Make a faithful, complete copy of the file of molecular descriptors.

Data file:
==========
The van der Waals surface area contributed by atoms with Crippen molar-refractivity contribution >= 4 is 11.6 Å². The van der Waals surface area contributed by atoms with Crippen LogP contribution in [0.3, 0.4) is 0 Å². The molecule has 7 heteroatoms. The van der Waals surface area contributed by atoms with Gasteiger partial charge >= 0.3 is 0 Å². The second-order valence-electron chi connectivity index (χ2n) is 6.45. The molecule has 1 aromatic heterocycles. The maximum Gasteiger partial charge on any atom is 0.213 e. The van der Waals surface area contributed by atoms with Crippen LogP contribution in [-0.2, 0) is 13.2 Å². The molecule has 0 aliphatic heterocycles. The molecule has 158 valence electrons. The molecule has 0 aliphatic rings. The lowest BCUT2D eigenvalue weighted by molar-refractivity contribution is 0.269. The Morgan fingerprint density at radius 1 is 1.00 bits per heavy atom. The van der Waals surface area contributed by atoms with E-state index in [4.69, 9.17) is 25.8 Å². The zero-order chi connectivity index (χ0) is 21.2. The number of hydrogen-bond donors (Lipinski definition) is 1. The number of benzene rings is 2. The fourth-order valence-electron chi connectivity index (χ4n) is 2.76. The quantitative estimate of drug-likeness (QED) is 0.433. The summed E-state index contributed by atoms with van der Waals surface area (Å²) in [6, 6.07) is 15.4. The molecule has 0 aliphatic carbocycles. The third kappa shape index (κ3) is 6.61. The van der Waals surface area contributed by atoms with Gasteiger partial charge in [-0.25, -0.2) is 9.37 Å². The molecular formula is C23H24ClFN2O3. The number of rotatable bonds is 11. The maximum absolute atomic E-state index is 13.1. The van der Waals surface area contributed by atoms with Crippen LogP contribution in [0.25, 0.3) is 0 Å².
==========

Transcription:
The van der Waals surface area contributed by atoms with Crippen molar-refractivity contribution >= 4 is 11.6 Å². The van der Waals surface area contributed by atoms with Crippen LogP contribution in [0.3, 0.4) is 0 Å². The molecule has 7 heteroatoms. The van der Waals surface area contributed by atoms with Gasteiger partial charge >= 0.3 is 0 Å². The second-order valence-electron chi connectivity index (χ2n) is 6.45. The molecule has 1 aromatic heterocycles. The maximum Gasteiger partial charge on any atom is 0.213 e. The van der Waals surface area contributed by atoms with Crippen LogP contribution in [-0.2, 0) is 13.2 Å². The molecule has 0 aliphatic heterocycles. The molecule has 158 valence electrons. The molecule has 0 aliphatic rings. The lowest BCUT2D eigenvalue weighted by molar-refractivity contribution is 0.269. The Morgan fingerprint density at radius 1 is 1.00 bits per heavy atom. The van der Waals surface area contributed by atoms with E-state index in [4.69, 9.17) is 25.8 Å². The zero-order chi connectivity index (χ0) is 21.2. The number of hydrogen-bond donors (Lipinski definition) is 1. The number of benzene rings is 2. The fourth-order valence-electron chi connectivity index (χ4n) is 2.76. The quantitative estimate of drug-likeness (QED) is 0.433. The summed E-state index contributed by atoms with van der Waals surface area (Å²) in [6, 6.07) is 15.4. The molecule has 0 aliphatic carbocycles. The third kappa shape index (κ3) is 6.61. The van der Waals surface area contributed by atoms with Gasteiger partial charge in [-0.25, -0.2) is 9.37 Å². The molecular formula is C23H24ClFN2O3. The number of rotatable bonds is 11. The maximum absolute atomic E-state index is 13.1. The van der Waals surface area contributed by atoms with Crippen LogP contribution in [0.25, 0.3) is 0 Å².